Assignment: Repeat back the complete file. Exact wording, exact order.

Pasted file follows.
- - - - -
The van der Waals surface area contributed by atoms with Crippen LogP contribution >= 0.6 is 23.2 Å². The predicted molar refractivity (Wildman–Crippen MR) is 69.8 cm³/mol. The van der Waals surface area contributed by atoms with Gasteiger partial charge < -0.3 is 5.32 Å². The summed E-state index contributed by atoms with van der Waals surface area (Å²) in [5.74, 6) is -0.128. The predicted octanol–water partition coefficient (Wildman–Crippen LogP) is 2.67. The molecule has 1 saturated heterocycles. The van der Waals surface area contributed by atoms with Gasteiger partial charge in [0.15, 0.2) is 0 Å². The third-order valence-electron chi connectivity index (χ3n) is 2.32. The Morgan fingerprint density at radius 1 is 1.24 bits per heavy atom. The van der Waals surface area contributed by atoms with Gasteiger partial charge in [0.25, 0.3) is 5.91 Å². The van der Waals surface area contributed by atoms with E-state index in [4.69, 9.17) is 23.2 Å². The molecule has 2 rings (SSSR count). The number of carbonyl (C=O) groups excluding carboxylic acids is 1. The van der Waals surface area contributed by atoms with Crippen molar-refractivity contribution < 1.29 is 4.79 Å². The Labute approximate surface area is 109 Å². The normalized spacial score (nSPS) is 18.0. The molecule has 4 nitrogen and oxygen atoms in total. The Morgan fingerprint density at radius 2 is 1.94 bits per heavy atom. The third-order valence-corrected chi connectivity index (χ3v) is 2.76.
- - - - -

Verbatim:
The van der Waals surface area contributed by atoms with Crippen LogP contribution >= 0.6 is 23.2 Å². The predicted molar refractivity (Wildman–Crippen MR) is 69.8 cm³/mol. The van der Waals surface area contributed by atoms with Gasteiger partial charge < -0.3 is 5.32 Å². The summed E-state index contributed by atoms with van der Waals surface area (Å²) in [5.74, 6) is -0.128. The predicted octanol–water partition coefficient (Wildman–Crippen LogP) is 2.67. The molecule has 1 saturated heterocycles. The van der Waals surface area contributed by atoms with Gasteiger partial charge in [0.15, 0.2) is 0 Å². The third-order valence-electron chi connectivity index (χ3n) is 2.32. The Morgan fingerprint density at radius 1 is 1.24 bits per heavy atom. The van der Waals surface area contributed by atoms with Gasteiger partial charge in [0.25, 0.3) is 5.91 Å². The van der Waals surface area contributed by atoms with E-state index in [4.69, 9.17) is 23.2 Å². The molecule has 2 rings (SSSR count). The number of carbonyl (C=O) groups excluding carboxylic acids is 1. The van der Waals surface area contributed by atoms with Crippen molar-refractivity contribution < 1.29 is 4.79 Å². The Labute approximate surface area is 109 Å². The normalized spacial score (nSPS) is 18.0. The molecule has 4 nitrogen and oxygen atoms in total. The Morgan fingerprint density at radius 2 is 1.94 bits per heavy atom. The third-order valence-corrected chi connectivity index (χ3v) is 2.76.